Edward Moreira Bahnson
University of North Carolina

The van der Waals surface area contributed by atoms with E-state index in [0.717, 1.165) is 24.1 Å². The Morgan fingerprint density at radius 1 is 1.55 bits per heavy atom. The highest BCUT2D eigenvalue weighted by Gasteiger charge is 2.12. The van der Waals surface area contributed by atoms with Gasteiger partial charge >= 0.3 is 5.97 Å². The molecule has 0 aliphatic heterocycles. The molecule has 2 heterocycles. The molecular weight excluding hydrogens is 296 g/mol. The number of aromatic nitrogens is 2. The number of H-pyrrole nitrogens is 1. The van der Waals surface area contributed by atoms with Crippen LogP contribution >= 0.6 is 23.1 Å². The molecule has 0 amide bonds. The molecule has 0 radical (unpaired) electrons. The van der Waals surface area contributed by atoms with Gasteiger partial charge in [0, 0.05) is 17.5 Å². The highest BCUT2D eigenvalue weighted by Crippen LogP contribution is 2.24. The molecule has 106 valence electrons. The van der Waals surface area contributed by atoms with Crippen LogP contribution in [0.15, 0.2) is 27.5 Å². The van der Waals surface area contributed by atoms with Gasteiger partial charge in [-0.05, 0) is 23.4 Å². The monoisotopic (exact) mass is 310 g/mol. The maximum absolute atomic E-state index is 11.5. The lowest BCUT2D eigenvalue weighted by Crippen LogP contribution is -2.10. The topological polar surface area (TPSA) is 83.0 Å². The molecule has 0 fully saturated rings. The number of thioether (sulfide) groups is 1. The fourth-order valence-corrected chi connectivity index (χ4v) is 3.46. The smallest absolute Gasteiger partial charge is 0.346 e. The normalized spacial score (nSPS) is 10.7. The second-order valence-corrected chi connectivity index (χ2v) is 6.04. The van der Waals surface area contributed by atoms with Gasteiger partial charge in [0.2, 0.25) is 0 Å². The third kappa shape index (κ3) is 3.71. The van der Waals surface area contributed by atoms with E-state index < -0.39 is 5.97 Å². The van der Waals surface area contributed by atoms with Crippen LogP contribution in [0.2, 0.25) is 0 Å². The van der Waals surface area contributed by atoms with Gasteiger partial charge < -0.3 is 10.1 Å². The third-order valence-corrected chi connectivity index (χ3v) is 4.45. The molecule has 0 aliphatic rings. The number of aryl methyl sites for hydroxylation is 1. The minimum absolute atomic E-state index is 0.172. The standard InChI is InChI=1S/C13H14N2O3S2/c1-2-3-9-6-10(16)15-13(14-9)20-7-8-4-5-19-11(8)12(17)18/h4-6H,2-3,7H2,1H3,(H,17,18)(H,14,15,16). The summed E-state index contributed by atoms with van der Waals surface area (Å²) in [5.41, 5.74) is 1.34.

Cardiovascular disease (CVD) is a leading cause of death and disability in the world. Atherosclerosis is a chronic inflammatory disease of large and medium-sized arteries that contributes to major mortality and morbidity of CVD. Severe atherosclerosis, whether present in coronary or peripheral arteries, is commonly treated with percutaneous balloon angioplasty and stenting, endarterectomy, or bypass grafting. Unfortunately, the long-term durability of these procedures is limited due to restenosis, which results in luminal narrowing, and ultimately, vascular occlusion. Therefore, there is a pressing need to develop better ways to treat cardiovascular disease. Reactive oxygen and nitrogen species are indispensable in cellular physiology and signaling. Overproduction of these reactive species or failure to maintain their levels within the physiological range results in cellular redox dysfunction often termed oxidative stress. Redox dysfunction is causally implicated in the severity of vascular dysfunction and CVD. Hence, antioxidant intervention has been pursued as a possible treatment for CVD. However, clinical trials results have been underwhelming. Our lab operates under the hypothesis that delivery of redox therapies should be targeted to the sites of redox dysfunction. Bionanotechnology over the past two decades has generated a number of potential biomedical platforms for drug delivery and diagnostics such as carbon nanotubes, quantum dots, metal nanoparticles, lipid and polymer nanoparticles, dendrimers, nanoscale metal oxides, peptide-based nanostructures, and others. However, the use of these targeted approaches in the CVD field lags behind. Moreover, very few nanomedicine approaches incorporate antioxidants. Implementation of targeted nano-antioxidant therapies has the potential to overcome hurdles associated with systemic delivery of antioxidants, and offers possibilities beyond redox regulation. Moreover, CVD is a very attractive target for nanocarrier-mediated delivery as the vasculature is readily accessible. We currently use cell-mediated approaches as well as customizable nano-carriers to target delivery to sites of vascular inflammation, and thrombosis. Here we present the latest findings of our lab.